Yeah. How do you balance holistically as well as from a data perspective this challenge in solving for the long tail as well as the average case or the head case distributions? Obviously, literally from a neural network perspective, there is some trade-off to those optimization functions. Is it challenging to optimize for both? How do you all think about it? How do you ensure that that results in the best possible performance?
Yeah, it is a challenge, both of the model level, component level of this system level. The trade-off is complicated. As you pointed out Alex, if you just focus on one of those, let's say, you want to focus on the average case, maybe for the purpose of building a driver-assist system where you kind of hope to rely on the human to helping you out in the long tail, that simplifies things tremendously. In fact, there's a lot of off-the-shelf stuff that exists today that gets you most of the way there. Not good enough for a fully autonomous inaudible 00:32:53 type system where since you're operating in a safety critical environment, you really need to have a very high performance in the tail. But then, of course, if you overemphasize the tail and you don't have a good graceful solution to it, you end up with an autonomous vehicle that never leaves the parking lot. That's not particularly useful either.
Unfortunately, there are no silver bullets to this problem, and it's actually one of the dimensions that makes this whole space so complicated when you want to go to full autonomy. It's so hard. It does require a lot of hardwork and a lot of creativity on the research and engineering along multiple dimensions.
So what we find particularly important to do this well is the following. First of all, modeling data. You want to bite off as much of that head or torso of the distribution as possible with your primary solution. And what might be the long tail for one sensor might be piece of cake for another sensor. What might be the long tail for one approach to data and ML modeling might be the head of the distribution for another one. This goes into the various things which is discussed earlier, on modeling, on data augmentation. So you employ all of those to basically make your big hammer as big as possible, enough to take as much of a bite off the distribution as possible.
Then, the other key component that you need in order to even talk about this optimization and this trade-off is evaluation. You need to know your performance in the tail. That's kind of your first order of business, right? If you can't evaluate, there's no meaningful optimization strategy that you can pursue. So that goes back to the various approaches and various techniques for evaluating the system, in particular, the simulation.
And finally, system-level capabilities are really important. You can design or you can architect your system overall to have redundancy and to be robust to various corner cases, so that it enables a robust reaction or robust handling of cases that maybe even never seen before. And then, you couple that with various mechanisms for anomaly detection and all about detection.
Yeah. I mean, how do you test the system? To your point, how do you design and build a system? One of the unique challenges of self-driving is sort of this open-ended long tail problem, which is like you could encounter scenarios that no vehicle has ever encountered in quite the same way in the past. How do you think about that from a development perspective? How do you develop the system? You mentioned part of it is building the system that's robust. How do you develop it so it can handle these scenarios as well as evaluate its performance on this open-ended long tail problems?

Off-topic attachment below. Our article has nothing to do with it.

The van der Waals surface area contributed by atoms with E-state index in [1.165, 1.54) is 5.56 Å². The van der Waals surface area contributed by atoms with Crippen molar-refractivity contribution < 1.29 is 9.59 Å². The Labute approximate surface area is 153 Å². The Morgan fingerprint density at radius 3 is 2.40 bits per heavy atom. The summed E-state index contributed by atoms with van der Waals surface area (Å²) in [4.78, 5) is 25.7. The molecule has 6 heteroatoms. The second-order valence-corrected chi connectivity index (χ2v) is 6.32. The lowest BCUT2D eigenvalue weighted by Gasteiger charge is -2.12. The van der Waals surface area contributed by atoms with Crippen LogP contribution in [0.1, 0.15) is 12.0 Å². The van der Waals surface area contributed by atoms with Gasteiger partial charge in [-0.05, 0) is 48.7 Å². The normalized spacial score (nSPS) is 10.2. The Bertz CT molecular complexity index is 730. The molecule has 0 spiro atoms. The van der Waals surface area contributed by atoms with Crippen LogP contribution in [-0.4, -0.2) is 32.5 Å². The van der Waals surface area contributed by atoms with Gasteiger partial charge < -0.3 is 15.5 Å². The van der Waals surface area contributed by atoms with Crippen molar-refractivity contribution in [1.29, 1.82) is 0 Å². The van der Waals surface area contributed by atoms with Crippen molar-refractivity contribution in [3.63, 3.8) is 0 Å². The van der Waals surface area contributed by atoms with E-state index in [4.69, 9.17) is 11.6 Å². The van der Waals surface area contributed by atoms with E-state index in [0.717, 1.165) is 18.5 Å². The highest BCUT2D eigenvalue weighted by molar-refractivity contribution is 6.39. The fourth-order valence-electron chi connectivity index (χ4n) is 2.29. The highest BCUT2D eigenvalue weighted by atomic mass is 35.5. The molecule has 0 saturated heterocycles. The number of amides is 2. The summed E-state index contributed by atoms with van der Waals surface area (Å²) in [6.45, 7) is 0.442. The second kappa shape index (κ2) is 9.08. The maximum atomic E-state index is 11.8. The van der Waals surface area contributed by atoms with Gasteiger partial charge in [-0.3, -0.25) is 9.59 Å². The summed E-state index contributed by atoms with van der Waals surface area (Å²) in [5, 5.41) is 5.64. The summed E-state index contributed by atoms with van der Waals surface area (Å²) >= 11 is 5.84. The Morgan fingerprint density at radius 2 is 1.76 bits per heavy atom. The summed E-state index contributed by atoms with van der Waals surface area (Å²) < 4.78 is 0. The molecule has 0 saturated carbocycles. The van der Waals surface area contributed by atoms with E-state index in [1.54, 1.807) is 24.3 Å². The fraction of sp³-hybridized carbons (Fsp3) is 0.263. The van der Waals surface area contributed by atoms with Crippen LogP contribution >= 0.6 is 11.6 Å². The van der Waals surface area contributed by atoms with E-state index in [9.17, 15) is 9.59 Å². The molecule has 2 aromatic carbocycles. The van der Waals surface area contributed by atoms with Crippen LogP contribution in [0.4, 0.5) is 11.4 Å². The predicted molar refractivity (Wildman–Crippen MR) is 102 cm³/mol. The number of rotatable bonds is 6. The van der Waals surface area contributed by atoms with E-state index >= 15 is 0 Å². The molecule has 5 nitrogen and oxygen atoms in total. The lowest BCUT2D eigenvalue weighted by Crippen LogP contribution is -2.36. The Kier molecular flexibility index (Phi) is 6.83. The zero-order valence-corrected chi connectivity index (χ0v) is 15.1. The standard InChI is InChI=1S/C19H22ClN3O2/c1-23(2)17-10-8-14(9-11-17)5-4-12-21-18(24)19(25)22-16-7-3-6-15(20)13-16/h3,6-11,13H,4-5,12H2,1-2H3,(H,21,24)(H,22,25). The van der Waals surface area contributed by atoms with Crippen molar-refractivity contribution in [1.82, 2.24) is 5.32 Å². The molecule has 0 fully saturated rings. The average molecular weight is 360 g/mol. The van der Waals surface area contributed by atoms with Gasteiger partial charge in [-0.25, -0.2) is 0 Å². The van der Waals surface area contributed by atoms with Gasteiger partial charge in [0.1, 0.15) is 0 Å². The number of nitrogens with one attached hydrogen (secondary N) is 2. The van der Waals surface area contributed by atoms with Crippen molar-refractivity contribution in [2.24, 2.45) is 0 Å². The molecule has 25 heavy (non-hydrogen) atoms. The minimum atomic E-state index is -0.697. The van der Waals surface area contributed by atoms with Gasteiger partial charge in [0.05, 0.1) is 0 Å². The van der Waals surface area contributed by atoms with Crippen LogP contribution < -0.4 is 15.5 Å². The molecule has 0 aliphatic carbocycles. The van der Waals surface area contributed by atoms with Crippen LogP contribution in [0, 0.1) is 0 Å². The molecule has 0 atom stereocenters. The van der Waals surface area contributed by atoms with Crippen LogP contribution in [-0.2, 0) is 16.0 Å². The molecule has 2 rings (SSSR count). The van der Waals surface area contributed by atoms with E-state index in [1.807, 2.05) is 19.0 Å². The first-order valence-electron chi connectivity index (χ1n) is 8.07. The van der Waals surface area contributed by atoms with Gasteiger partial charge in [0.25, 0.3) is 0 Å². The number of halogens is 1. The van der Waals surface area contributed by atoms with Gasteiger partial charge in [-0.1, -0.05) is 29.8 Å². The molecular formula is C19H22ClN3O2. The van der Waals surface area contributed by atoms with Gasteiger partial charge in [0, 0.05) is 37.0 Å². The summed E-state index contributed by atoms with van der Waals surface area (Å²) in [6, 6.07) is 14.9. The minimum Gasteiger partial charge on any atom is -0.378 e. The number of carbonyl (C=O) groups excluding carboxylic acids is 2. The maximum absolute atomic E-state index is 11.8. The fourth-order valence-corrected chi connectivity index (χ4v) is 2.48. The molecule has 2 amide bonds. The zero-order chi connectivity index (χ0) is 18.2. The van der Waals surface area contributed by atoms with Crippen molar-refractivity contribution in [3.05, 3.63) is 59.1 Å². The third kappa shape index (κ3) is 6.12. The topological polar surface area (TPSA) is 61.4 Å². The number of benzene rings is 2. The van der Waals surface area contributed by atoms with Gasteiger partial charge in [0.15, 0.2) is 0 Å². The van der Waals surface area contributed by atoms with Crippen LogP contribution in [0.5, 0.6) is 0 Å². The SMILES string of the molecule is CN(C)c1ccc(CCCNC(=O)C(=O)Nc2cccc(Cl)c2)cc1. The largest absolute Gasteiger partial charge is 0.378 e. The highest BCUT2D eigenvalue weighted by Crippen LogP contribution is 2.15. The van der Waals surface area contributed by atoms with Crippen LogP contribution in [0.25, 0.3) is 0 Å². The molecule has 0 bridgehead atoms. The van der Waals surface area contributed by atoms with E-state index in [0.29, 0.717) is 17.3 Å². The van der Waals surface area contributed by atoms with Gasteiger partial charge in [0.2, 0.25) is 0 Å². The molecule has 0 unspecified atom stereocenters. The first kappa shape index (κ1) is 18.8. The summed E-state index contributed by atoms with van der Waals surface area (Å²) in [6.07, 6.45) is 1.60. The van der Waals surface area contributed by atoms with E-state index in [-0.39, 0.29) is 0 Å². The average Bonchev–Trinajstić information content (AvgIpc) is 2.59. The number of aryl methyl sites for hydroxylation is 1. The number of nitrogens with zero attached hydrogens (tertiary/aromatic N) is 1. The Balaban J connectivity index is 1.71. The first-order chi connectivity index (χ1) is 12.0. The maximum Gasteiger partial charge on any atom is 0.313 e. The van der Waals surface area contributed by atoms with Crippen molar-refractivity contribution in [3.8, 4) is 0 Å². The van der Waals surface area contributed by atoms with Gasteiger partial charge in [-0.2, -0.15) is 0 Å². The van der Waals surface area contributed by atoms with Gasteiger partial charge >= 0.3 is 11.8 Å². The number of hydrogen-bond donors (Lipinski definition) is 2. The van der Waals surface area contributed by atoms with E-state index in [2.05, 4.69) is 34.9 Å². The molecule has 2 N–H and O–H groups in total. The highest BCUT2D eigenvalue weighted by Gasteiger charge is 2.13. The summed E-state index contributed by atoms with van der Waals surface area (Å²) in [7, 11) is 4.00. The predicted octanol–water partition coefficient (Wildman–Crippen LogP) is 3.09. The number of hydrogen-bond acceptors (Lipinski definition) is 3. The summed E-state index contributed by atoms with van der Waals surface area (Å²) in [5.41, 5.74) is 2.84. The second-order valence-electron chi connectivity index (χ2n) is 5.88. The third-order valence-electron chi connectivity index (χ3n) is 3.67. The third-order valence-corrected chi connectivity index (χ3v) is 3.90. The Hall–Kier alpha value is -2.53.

It's a huge question, right? I mean, you talked a lot about few themes. You talked a little bit about events that are rare, like people running red lights or people jumping out from cars. There, you can talk about the distribution and characterize it and try to climb into the long tail. As you pointed out there, some cases that are so strange that doesn't make sense to talk about characterizing the distribution.
For example, we, a little while ago, saw a motorcycle traveling at 70 miles an hour in our path without a rider because the rider happen to fall off a while ago. The system still has to be able to handle it. Again, for these one of cases, a lot of the work that you do happens at the system level. You kind of have to work in a systematic way throughout the system. Starts with perception, right? There's various techniques starting from sensors but all the way to perception models and algorithms that you can employ where even if you don't understand something, even if you can't classify something, there's still reason about it. For example, in this case with the motorcycle that doesn't have a rider, maybe that's not something you trained your system and you can effectively classify there's an object. You still see it as a moving object, so you propagate it through your entire stack, and so forth and so on.
Yeah. How do you think about the technology approach to solve this prediction planning problems that are maybe more open-ended in nature of broader distributions, et cetera?
Yeah, you're absolutely right. Perception is just the start of the challenge. It is very important to do a very good job at perception. If you can't see what's happening around you, you're not going to be able solve all of those other challenge, so it is table stakes. It is necessary but insufficient to do well at those other tasks.
When it comes to these challenges of behavior prediction, semantic understanding, decision making, the dimensionality of the problem explodes. For perception tasks that are object low of perception, yes, the sensing dimensionality is very, very high but, at least, it's specific and local to an object. Pedestrian's a pedestrian and a car is a car, regardless of what other objects you have around it. When you get into the domain of semantic understanding, understanding intent, making predictions, making decisions, the entire context of the scene becomes very important.